The lesson from that? There’s a fine line between making something look and work differently, but if it’s too unfamiliar prepare for it to be rejected by the public. The GTS1000’s suspension wasn’t the only factor putting off buyers as the higher purchase price played a part, but looking a little ‘weird’ was a step too far. So while there’s plenty of room to be innovative in electric bike design, veering too far leftfield can cause issues with cultural acceptability.

Which direction do you see the industry taking in terms of design over the next 10-15 years? Do you have any predictions in terms of design, trends, new materials, and direction?

There are high-end electric bikes coming to market that celebrates looking different – Arc Vector and the Curtiss One spring to mind – but these are not meant to be high-volume products. The big sales are coming from the smaller bikes designed for city use, and while the bulk of these isn’t meant to push boundaries in terms of aesthetics, they do utilise a freshness in their design. Removable batteries in smaller bikes, built-in immobilisers, regen modes, and other features that are more commonplace in the car sector are trickling down.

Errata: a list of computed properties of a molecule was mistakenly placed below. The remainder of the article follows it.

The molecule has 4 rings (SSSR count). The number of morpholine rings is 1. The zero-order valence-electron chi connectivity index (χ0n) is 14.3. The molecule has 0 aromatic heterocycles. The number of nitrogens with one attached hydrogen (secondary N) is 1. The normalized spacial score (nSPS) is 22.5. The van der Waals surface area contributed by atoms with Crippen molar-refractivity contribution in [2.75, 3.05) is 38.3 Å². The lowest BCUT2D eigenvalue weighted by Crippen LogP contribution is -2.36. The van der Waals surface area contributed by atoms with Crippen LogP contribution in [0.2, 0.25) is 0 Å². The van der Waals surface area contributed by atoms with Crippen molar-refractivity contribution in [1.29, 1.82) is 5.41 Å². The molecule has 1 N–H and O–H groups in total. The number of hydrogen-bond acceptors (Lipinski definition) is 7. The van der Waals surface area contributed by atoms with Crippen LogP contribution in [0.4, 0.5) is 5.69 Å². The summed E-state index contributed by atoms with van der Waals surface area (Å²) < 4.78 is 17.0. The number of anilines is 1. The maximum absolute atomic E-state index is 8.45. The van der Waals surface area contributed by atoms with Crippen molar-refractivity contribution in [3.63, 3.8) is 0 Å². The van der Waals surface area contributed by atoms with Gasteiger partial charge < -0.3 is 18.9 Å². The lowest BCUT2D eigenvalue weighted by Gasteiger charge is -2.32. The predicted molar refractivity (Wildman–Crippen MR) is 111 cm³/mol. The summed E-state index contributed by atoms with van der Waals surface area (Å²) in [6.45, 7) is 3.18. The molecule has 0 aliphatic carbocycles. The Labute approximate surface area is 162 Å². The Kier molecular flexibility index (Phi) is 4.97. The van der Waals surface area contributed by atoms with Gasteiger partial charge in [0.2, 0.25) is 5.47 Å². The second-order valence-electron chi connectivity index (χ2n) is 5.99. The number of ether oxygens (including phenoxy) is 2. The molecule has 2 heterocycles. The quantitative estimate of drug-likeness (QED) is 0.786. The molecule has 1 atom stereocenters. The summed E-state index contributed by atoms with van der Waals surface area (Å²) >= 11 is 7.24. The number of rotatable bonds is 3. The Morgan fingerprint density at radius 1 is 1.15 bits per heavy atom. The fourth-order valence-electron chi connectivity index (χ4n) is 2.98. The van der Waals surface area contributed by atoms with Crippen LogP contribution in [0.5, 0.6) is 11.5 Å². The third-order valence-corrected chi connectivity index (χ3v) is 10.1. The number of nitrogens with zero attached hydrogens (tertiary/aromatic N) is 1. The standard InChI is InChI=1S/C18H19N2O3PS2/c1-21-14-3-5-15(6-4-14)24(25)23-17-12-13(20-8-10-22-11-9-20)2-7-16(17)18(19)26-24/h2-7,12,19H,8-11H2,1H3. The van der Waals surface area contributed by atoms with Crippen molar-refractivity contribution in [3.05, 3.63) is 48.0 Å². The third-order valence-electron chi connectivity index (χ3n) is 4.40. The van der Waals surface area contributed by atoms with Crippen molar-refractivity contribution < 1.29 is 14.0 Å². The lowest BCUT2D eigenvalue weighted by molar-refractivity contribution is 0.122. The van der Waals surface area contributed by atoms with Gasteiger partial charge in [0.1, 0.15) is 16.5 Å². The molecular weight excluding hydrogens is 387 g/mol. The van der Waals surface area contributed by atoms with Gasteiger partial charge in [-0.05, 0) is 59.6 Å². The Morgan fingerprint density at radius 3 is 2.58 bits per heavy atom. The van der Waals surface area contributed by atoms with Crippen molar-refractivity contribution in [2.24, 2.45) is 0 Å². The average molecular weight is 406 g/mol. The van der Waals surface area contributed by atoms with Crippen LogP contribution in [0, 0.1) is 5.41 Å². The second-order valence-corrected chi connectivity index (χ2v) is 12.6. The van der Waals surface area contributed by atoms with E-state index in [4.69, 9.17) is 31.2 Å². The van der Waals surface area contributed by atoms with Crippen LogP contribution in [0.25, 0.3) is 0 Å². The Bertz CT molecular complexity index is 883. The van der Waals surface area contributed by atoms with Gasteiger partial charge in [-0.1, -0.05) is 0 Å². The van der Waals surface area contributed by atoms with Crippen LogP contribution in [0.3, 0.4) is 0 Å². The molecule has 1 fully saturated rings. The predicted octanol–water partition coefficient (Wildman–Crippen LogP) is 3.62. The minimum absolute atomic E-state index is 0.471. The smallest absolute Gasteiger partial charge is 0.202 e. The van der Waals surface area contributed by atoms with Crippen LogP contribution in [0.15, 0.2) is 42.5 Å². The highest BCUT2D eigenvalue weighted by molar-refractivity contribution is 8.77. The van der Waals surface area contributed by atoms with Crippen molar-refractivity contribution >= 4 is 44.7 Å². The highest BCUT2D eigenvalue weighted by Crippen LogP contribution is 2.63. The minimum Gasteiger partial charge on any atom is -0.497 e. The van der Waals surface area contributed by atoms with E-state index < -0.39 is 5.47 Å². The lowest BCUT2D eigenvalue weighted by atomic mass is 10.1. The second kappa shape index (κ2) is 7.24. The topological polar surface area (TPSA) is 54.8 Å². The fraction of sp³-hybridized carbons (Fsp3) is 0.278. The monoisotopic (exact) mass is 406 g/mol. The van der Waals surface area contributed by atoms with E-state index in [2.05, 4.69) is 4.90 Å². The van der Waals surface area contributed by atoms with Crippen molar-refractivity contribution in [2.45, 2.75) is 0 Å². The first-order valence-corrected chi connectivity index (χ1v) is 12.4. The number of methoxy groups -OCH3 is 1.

As for predictions and trends, in terms of aesthetics I see emotos beginning to look more like traditional ICE machines and, certainly on the more premium machines such as the Damon Hypersport, the batteries themselves moving away from looking like huge bricks and becoming more integrated. They would instead create more molded shapes that can use their battery housing as a stressed frame member, thus saving weight, though this brings about its own challenges, namely battery replacement being a much bigger task.